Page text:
Steven Shapin is a professor of the history of science at Harvard. He has written books on 17th-century science and is now interested in things to do with taste and subjectivity.

“Laws, like sausages, cease to inspire respect in proportion as we know how they are made.” The dictum is attributed to Bismarck. In fact, he didn’t say it, but it would have made a better story if he had, a bit like Walter Bagehot’s more famous “We must not let in daylight upon magic.” Bismarckian and British Victorian politics were thought to be best conducted well out of the public gaze.

But what about sausages? Or, since it’s the subject at hand, what about meatballs?

One of the notable recent changes in our culture is that many of us do now want to know how our laws, our science, our art – and our meatballs – are made. The idealized transparency of politics and the scientific laboratory is mirrored by the open kitchens of our poshest restaurants. We feel no loss in magic from seeing how it’s done.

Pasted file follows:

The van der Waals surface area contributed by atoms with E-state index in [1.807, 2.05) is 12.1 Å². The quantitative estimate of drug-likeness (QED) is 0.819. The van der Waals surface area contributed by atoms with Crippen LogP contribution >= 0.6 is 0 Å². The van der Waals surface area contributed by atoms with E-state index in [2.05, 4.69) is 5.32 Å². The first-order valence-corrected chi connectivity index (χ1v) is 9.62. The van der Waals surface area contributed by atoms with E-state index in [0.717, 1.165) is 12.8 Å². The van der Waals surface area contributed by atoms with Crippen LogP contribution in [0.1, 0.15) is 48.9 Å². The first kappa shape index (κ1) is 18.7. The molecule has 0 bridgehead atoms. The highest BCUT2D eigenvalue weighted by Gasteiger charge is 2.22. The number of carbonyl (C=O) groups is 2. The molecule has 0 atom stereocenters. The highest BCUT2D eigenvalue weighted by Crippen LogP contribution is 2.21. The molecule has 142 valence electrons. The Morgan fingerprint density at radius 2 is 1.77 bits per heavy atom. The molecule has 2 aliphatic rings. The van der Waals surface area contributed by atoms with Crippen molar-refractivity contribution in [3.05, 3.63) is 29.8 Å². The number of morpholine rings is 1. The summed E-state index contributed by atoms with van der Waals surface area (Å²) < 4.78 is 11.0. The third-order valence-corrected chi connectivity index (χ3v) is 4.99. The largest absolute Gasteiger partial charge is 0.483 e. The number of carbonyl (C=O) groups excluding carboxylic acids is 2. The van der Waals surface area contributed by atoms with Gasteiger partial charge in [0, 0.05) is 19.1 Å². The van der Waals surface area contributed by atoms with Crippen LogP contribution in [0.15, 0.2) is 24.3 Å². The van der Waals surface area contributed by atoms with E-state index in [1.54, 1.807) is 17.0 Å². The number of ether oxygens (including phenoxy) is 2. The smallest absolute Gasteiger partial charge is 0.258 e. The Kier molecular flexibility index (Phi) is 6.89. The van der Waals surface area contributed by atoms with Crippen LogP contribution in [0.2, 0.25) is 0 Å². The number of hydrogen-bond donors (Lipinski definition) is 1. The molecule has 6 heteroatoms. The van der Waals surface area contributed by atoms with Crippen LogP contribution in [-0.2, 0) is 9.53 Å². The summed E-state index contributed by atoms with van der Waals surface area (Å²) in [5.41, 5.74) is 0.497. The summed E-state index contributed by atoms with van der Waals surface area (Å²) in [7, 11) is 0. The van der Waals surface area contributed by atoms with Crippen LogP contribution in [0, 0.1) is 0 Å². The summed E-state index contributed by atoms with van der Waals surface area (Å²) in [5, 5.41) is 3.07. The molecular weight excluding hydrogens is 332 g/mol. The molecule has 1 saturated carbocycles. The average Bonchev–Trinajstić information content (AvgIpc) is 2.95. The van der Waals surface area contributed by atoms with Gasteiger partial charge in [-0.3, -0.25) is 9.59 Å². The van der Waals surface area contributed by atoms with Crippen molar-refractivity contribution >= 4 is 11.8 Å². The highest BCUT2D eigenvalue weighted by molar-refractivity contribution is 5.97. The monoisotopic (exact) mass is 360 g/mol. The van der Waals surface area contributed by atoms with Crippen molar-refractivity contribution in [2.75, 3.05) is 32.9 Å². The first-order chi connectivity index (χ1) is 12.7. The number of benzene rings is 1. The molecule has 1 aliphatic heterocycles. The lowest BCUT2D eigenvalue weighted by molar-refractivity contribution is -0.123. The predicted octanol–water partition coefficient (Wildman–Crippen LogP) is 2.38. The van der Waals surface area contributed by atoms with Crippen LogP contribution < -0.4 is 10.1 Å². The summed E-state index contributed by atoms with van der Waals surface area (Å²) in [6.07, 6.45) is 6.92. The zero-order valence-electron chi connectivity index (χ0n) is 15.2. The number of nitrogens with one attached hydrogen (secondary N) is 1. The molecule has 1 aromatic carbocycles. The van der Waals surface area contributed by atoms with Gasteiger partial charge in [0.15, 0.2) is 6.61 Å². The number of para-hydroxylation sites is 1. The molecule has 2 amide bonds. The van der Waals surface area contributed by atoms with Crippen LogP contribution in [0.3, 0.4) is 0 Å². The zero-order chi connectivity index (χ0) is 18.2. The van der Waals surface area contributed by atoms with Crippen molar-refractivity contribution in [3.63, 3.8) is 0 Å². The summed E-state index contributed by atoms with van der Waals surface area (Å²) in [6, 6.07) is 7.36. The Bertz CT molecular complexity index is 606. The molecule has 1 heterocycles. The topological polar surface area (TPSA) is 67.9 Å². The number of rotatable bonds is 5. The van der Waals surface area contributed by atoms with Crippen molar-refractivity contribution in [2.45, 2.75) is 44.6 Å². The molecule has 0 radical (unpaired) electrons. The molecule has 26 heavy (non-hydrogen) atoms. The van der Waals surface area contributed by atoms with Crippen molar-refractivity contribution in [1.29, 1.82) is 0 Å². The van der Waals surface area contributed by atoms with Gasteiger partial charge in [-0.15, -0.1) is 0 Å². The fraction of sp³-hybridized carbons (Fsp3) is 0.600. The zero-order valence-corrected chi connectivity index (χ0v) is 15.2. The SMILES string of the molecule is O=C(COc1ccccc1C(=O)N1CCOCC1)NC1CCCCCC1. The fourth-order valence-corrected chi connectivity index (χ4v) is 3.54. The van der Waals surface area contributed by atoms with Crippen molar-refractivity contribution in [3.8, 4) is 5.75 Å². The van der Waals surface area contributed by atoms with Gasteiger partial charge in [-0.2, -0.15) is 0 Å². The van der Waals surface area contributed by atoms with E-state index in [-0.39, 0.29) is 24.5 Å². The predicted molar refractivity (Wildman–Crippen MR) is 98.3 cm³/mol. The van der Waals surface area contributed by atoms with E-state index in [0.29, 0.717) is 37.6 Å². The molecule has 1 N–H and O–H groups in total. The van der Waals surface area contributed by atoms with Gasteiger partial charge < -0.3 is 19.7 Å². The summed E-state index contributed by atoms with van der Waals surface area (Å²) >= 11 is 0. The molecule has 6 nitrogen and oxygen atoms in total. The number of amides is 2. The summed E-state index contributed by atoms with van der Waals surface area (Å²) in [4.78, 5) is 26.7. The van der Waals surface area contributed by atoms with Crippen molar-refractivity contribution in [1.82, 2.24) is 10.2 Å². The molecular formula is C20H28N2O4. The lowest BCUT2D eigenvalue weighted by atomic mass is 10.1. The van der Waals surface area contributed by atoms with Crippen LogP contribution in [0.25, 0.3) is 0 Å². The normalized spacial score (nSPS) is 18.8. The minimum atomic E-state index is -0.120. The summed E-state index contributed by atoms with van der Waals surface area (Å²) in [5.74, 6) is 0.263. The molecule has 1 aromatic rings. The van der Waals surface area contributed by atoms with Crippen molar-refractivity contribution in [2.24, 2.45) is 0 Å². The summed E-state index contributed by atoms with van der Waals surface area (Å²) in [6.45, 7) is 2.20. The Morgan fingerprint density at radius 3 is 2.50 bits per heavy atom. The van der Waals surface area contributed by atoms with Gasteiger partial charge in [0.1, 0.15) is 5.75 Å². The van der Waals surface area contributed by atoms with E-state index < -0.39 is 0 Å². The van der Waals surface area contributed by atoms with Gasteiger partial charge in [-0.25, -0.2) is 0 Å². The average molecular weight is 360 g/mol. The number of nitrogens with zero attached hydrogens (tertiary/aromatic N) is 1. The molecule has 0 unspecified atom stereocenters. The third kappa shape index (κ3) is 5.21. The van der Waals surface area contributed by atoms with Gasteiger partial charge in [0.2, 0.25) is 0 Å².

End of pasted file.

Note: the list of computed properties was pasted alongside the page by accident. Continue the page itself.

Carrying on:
Lucky Peach’s marvelous short film about meatball-making gives us both bits of the non-Bismarck quotation: It shows us how it’s done and it shows us a conflict of laws for doing it. Version 1 belongs to one of Manhattan’s top red-sauce Italian chefs, Mario Carbone; version 2 is the recipe of Maria, his mama, whose authenticity his restaurant trades on. She stands sentinel as Mario makes his meatballs, and the result is a 12-minute melodrama whose recipe is a bit of Ibsen and a bit of Mike Leigh, with touches of Sophocles, Richard Wagner, and Mel Brooks. Do you put in pecorino or parmigiano reggiano? Bread crumbs or no bread crumbs? These things matter.

Fortunately, objectivity is at hand. Mario’s meatballs are presented for judgment to his father, who pronounces them excellent. They are, he says, Maria’s meatballs.